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Golden Rice
Haydn Parry and Dr Wen Ho debate the issues
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BBC's Pallab Ghosh reports
"This rice has the potential to improve the lives of the world's poorest people"
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Wednesday, 17 May, 2000, 14:43 GMT 15:43 UK
Deal signed on 'Golden Rice'
Rice Swiss Federal Institute of Technology
The GM rice has a distinctive golden colour
A more nutritious type of rice designed to prevent vitamin A deficiency is a step closer to becoming a commercial crop.

An agreement has been reached between the inventors of the genetically-modified plant and the biotech companies Zeneca and Greenovation to distribute seed for the crop at no extra cost to farmers in developing countries.

According to the World Health Organisation, about 250 million people worldwide are deficient in vitamin A, putting them at risk of permanent blindness and other serious ailments.

The situation is worst in countries where the population is overly dependent on rice as a staple food. Normal rice contains no beta-carotene, the precursor of vitamin A.

'Golden Rice'

The scientists, based at the Swiss Federal Institute of Technology in Zurich, have inserted three genes into a rice variety that make the plant produce large amounts of beta-carotene, also known as provitamin A.

This gives the rice a yellow colour and has led to it being dubbed "Golden Rice".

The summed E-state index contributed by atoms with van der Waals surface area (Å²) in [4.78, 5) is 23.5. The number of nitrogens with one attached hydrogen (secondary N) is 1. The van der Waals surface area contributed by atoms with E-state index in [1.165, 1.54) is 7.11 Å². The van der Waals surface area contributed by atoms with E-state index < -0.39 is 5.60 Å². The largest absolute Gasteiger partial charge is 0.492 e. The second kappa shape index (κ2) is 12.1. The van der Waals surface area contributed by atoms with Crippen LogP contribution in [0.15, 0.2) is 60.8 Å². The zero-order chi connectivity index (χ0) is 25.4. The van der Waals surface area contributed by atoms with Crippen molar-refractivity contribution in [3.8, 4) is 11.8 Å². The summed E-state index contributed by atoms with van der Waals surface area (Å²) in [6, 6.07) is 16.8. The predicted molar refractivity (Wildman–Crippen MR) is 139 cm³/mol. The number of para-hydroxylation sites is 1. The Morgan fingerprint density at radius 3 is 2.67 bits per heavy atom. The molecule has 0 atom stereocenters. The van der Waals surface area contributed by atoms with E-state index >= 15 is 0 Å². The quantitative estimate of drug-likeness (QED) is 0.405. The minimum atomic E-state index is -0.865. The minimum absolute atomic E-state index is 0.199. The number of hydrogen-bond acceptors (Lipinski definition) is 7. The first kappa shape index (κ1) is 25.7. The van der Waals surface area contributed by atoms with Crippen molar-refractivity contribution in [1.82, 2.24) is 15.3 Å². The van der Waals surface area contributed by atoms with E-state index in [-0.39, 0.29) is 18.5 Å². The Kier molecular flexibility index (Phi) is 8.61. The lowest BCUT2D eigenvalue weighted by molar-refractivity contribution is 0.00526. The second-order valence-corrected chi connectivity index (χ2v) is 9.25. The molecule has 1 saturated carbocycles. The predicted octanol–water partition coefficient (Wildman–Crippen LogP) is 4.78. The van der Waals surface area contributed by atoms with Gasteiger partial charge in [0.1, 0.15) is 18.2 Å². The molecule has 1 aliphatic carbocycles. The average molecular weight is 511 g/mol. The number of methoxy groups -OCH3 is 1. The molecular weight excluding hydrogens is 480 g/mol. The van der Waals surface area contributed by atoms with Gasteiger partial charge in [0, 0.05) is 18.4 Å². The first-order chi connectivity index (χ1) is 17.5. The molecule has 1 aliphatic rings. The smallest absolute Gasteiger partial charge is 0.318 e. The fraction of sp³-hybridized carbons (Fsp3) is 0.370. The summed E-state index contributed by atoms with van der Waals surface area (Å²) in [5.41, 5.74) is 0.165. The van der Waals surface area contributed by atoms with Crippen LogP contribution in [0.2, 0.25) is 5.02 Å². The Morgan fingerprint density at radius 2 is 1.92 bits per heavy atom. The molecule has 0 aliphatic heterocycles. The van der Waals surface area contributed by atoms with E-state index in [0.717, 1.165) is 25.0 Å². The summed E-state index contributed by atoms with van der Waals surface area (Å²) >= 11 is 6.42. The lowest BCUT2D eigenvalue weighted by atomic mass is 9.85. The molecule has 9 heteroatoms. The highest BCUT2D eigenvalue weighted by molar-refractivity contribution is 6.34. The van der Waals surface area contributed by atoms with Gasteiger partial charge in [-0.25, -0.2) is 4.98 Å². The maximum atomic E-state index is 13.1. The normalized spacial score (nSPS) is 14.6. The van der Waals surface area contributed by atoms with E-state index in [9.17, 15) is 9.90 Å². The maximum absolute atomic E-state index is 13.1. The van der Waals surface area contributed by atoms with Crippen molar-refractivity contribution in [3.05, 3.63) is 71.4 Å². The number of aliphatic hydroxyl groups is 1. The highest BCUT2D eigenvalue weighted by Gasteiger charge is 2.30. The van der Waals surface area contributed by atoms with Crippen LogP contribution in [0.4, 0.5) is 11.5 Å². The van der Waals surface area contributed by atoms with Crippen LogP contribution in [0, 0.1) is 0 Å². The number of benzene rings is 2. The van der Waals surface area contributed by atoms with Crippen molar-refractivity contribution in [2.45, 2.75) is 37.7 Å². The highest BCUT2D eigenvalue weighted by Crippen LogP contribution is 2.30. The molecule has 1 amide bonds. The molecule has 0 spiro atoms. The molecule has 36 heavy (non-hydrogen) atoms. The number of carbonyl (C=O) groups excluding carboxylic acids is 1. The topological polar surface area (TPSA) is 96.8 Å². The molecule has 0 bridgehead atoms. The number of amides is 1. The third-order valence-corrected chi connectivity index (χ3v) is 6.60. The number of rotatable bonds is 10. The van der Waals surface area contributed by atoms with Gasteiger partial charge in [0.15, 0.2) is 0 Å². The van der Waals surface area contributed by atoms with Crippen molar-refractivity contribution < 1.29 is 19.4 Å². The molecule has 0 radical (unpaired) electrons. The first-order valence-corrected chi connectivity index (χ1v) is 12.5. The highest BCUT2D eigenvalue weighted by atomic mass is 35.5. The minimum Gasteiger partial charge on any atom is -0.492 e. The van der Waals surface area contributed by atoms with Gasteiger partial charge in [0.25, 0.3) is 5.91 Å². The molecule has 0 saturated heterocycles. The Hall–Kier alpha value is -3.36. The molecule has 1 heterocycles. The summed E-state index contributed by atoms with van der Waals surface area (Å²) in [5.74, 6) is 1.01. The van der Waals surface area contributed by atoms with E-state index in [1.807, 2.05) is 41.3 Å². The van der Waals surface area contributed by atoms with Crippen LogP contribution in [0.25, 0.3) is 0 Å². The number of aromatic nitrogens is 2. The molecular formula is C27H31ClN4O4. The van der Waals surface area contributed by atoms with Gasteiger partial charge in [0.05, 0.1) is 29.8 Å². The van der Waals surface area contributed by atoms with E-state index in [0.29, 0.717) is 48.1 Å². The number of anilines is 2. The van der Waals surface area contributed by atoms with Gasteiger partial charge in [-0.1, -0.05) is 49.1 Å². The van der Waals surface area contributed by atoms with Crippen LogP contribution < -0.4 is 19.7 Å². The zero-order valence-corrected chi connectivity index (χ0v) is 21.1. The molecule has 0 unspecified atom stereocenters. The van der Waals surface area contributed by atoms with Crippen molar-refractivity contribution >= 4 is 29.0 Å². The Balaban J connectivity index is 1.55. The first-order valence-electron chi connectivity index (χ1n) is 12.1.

Under the new agreement, seeds would be distributed to government-run centres and local farmers would be allowed to earn an annual $10,000 without paying royalties.

Greenovation will act as an intermediary between the inventors and Zeneca.

One of the rice's inventors, Professor Ingo Potrykus, said that up to 80 developing nations had been approached across Asia, Africa and Latin America, and that all had welcomed the prospect of receiving the seeds.

Health foods

India and China, although not classified as developing nations by the United Nations, also have been sounded out.

"The response from government agencies has been overwhelming. Interest is enormous," Professor Potrykus said. "There will always be sceptics, especially in Europe, but this is a humanitarian exercise."

Zeneca said it would also develop the rice for the health food markets in developed parts of the world.

However, despite the announcement, the collaborators warned that further research and testing would mean no planting before at least 2003.

GM critic

"Golden Rice seed will not be sold at a higher price than normal seed," Haydn Parry, general manager of Zeneca's plant science division, told the BBC. "For us, this is a fantastic opportunity to marry together our legitimate commercial interests with being able to help the inventors make the technology available to whoever needs it."

But a leading critic of GM technology, Dr Mae Wen Ho, from the Open University in the UK, said Golden Rice was a giant PR exercise to cover up the inherent hazards of gene-altered crops.

"It is much cheaper for poor people to buy vegetables, which are a very good source of vitamin A," she said.

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14 Jan 00 | Sci/Tech
Yellow rice gives dietary boost
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